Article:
“Shame is a soul eating emotion.” Carl Jung. I am so grateful for the feedback I received on last week’s sermon on confession and was challenged to meditate on the impact of shame on our lives. If you read last week’s treatise, you will remember that confession is a key to releasing us from guilt and shame, but what is shame and how does it impact us?
Our earliest introduction in the bible, in Genesis 2:25, states “Now the man and the wife were both naked, but they felt no shame.” Then in Genesis 3:10, just a few statements further on in the story, the man speaks to God, “I heard you walking in the garden, so I hid. I was afraid because I was naked.” What happened?
In this allegory, we find a transition from ignorance to a very real perception of imagined wrongdoing and the sense of moral failing. The first important lesson from this story is that God is not the accuser here, but the man feels the sense of shame he had not felt before he and the woman had eaten from the tree of the knowledge of good and evil. At the risk of being somewhat controversial, the implication is clear that had they not eaten of this fruit, they would have remained in a state of blissful ignorance and would have been incapable of guilt or shame. But they would also have been incapable of making any kind of moral judgement. It is my conjecture that real freedom was being granted to mankind and the presence of evil, personified by the serpent was necessary to release this ability to choose. It would also necessitate the entrance of Jesus who “because of the joy awaiting him, he endured the cross, disregarding its shame” (Hebrews12) in order to give us the power, in our turn, to be free from shame. It was bound to happen, and was always intended.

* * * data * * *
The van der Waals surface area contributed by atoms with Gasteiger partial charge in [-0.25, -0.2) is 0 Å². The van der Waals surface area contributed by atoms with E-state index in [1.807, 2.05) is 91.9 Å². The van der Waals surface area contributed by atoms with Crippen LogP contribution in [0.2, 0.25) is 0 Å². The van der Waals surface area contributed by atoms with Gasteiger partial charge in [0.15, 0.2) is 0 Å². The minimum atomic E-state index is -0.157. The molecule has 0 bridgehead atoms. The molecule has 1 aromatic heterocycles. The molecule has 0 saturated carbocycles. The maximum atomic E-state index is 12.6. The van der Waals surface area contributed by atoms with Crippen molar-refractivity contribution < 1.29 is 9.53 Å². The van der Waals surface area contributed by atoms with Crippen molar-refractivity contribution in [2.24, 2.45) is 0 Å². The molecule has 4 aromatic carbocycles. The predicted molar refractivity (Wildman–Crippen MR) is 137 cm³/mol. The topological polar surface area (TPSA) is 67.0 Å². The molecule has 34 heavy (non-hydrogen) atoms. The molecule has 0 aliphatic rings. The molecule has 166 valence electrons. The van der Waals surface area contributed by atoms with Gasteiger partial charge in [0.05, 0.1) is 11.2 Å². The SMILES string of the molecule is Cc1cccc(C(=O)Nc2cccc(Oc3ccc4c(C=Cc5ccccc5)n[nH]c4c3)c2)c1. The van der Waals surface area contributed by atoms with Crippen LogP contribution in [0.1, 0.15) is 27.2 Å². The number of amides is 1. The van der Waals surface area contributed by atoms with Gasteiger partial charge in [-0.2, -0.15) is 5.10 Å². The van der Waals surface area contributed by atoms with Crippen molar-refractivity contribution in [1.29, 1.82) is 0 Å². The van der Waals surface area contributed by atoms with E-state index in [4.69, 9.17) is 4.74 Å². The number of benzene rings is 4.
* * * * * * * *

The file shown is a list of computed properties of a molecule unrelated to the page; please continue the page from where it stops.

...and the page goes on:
So what is shame? One dictionary defines it as “a painful feeling of humiliation or distress caused by the consciousness of wrong or foolish behavior.” So, this again emphasizes the source of the emotion as coming from within; a realization that impacts self-worth and value that causes pain. Another definition links this emotion to the conscious realization of failure. Without conscience and the guidance of perceived moral failure, we would potentially all run amok both in our personal lives and in the lives of others causing untold collateral damage. Quite different from a conviction or even feelings of guilt, shame is, I believe, a crippling and destructive influence that can do untold damage to self-worth and our ability to relate to those around us. As I mentioned last week, confession and sometimes real forgiveness is needed to find freedom from this emotional prison.
“You should be ashamed of yourself”. “Shame on you.” These are phrases we have all heard at some point and they illustrate the last point I want to make on this subject. To my mind, there is no place for shame that is inflicted by others. Shame, as I have already suggested, is crippling emotional baggage, and when inflicted by others, it was suggested by a friend that this is primarily a way of controlling another person. I found myself in agreement. It is one thing to be consumed by our own sense of failure and be held in the grip of shame, but quite another to be made to feel that shame. It is not our responsibility to be the moral arbiters of others, however much we may feel the responsibility to do so. As I pondered this subject this week, I realized I had, in some manner been responsible for doing this as a parent, husband and friend. Even the use of those phrases above convey powerful emotional holds over those to whom they are directed. I am sure I have used them on occasion. May I be forgiven.
I believe it was the purpose of Jesus to enable us to stand naked and risk exposing our true selves to those around us but without shame. I do not believe that it was intended we lived in ignorance and without the ability to make moral choices. For this reason, we all have the capacity to feel guilty for our wrong choices. We have the capacity to be overcome by shame in the light of our failings. We can find freedom and healing from the impact because Jesus threw aside his own immunity and suffered the shame of the cross. For those wounded and controlled by shame dished out by others, I encourage you to reject those judgements and find the grace to forgive. I believe forgiveness properly experienced by both parties involved enables freedom from this form of control. In the meantime, I am grateful for the conscience awareness of when I mess up and I will determine to be more diligent in not putting shame on those around me. (Next week just might turn to the subject of forgiving!)